Forging the Workforce of the Future: Why frontline employees matter
Think back to the last in-store purchase you made. Were you promptly welcomed or was the store too busy for you to get their attention? Did staff assist you while you were looking for items, and given advice on deals or discounts? Was the cashier polite or uncommunicative? These small interactions with frontline employees often […]
6 May 2019 |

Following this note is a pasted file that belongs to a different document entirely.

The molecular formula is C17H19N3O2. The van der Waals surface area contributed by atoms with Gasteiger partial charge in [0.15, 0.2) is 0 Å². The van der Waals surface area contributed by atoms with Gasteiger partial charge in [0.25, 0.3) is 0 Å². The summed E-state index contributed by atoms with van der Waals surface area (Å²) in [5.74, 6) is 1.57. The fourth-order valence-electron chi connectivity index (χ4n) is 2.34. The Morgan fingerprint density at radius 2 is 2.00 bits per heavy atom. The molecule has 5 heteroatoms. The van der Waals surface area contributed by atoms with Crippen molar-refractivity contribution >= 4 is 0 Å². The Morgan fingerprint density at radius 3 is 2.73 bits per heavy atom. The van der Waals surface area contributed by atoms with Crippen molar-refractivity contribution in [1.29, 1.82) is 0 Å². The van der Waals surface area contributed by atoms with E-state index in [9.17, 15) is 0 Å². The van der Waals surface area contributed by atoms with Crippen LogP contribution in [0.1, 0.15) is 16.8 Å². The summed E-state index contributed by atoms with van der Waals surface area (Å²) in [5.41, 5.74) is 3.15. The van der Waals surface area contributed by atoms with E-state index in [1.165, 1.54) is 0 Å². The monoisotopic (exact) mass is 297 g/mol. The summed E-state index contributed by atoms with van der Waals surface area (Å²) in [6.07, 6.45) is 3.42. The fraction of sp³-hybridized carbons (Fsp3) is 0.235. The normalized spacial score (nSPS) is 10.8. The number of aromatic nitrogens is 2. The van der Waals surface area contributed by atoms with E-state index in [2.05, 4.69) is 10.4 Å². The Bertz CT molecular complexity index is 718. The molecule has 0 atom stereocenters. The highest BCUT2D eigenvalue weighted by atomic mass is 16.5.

Think back to the last in-store purchase you made. Were you promptly welcomed or was the store too busy for you to get their attention? Did staff assist you while you were looking for items, and given advice on deals or discounts? Was the cashier polite or uncommunicative? These small interactions with frontline employees often shape their opinion of a brand, regardless of how good the product is. They perform all kinds of customer service roles. This includes answering phone inquiries, assisting clients who visit a store, performing consultancy work, and fulfilling installation or maintenance jobs. At the end of the day, clients remember the experience that staff create. Frontline workers are vital to any business. But as the face of your organisation, they face high levels of pressure and stress. They juggle time pressure and quality of work to deliver the customer promise. If frontline employees are highly motivated, they are able to provide great customer experience, increase customer retention, elevate the brand, and grow the business. That’s why at this year’s Workforce Success Conference, we are inviting students to propose ways to motivate frontline employees. Read on to know more about why frontline employees matter and sign up for the student cup today! Providing Great Customer Experience Making sure the customer experience is stellar should guide all business decisions and methods regardless of industry or size. When businesses, especially large ones, go out of their way for customers, it doesn’t go unnoticed. Businesses need to leverage their ability to deliver the customer promise and surprise the customer with extra care and support. In fact, consumers are willing to pay up to 16% more for better customer experience. This underscores the fact that customer experience isn’t just a small part of the sales process, it’s a genuine gamechanger. Conversely, PwC suggests that globally, 60% of consumers would stop doing business with a company due to unfriendly service. Many consumers (46%) also would not patronise a company with poorly trained employees. Due to this, companies are increasingly relying on chatbots and artificial intelligence (AI) to answer customer concerns. But the same survey suggests that a balance between human interaction and automation is what customers actually desire. It seems the verdict is in: consumers still value the human element, perhaps because great customer care is hinged on empathy — something AI cannot emulate. Read more: Keeping up with the Customers: Why feedback matters for every business Elevating the Brand According to a survey by PwC, 65% of respondents find great customer service more influential than great advertising. Getting customer service right is actually a better investment than spending millions on ads, because it becomes an advertisement in itself. In the age of social media, interactions with sales staff, cashiers, customer support, and other frontline staff make their way onto posts, stories, and tweets. This becomes even clearer when we consider that 84% of millennial consumers do not trust advertisements anymore, especially when making an online purchase. Instead, they seek third-party validation, whether through reviews left in the comments or through mentions on social media. Unsurprisingly, many comments left on websites are not about the product, but about the company’s customer service. When reviews about customer service are positive, they can create advocates out of customers. At this stage of the customer journey, they are already a valuable ally in maintaining the popularity of the brand. When negative, however, it can result in boycotts and massive losses in profits. Consider the United Airlines incident, where musician Dave Carroll saw baggage handlers damage his custom-made guitar from his airplane window. His band made a song about it which went viral, and reportedly cost the airline $180 million (10% of share value) in 2009. Social media has given consumers the power to be heard instantly around the globe. Harnessing it makes a successful modern business; failure to do so means losing out to more tech-savvy companies. Free download: Empowering Frontline Staff with Modern Technology Increasing Customer Retention “The most important customers are those that come back consistently and invite their friends,” says Michael Barnard, Workforce Success Champion and General Manager of consultancy firm Customology. Customer retention, or the ability of a company to retain its customers over a period of time, is impacted by how many new customers are acquired, and how many existing customers churn. It is important because it costs 10 times as much to obtain a new customer as it does to retain an existing customer. According to a survey by PwC, 73% of global respondents say that a positive experience is among the key drivers that influence their brand loyalties. The phenomenon is intuitive — why would you go back to a company that didn’t treat you with urgency, empathy, and importance? That’s why businesses need to invest just as many resources in retaining existing customers as in selling to new customers. A big part of this is making sure that frontline staff is empowered to deliver the best services so that customers feel they are a priority. Putting customers first through excellent customer service allows brands to make a lasting connection with them. Read more: Michael Barnard’s Step-by-Step Guide to Creating Customers for Life Expanding the Business Frontline staff have access to a wealth of information when it comes to understanding your customers and how the business is really doing. Owners and managers don’t always make time to converse with frontline workers, but they should. Being the first point of contact, they have unique insights that can improve how business is done, whether it’s about the product or the way stores are constructed. Keeping the lines of information open is not something all businesses currently do. According to a Gallup study, only 17% of workers strongly agree that they are able to freely voice their concerns and suggestions. Leveraging the knowledge, experience, and skills of frontline staff are key to expanding businesses. Without them, managers will not have a real pulse on the clients and what they want. The impact frontline workers have on customer experience, business branding, and customer retention cannot be understated. They can make or break your reputation. Managers on the frontline are also allies in growing the business and training new staff members in the company’s values and goals. When frontline workers cater to customers’ interests, they are contributing to the success of the overall business for years to come. Ready to forge the workforce of the future by motivating frontline employees? Form a team of 3-5 students and sign up today. A cash prize and internship awaits!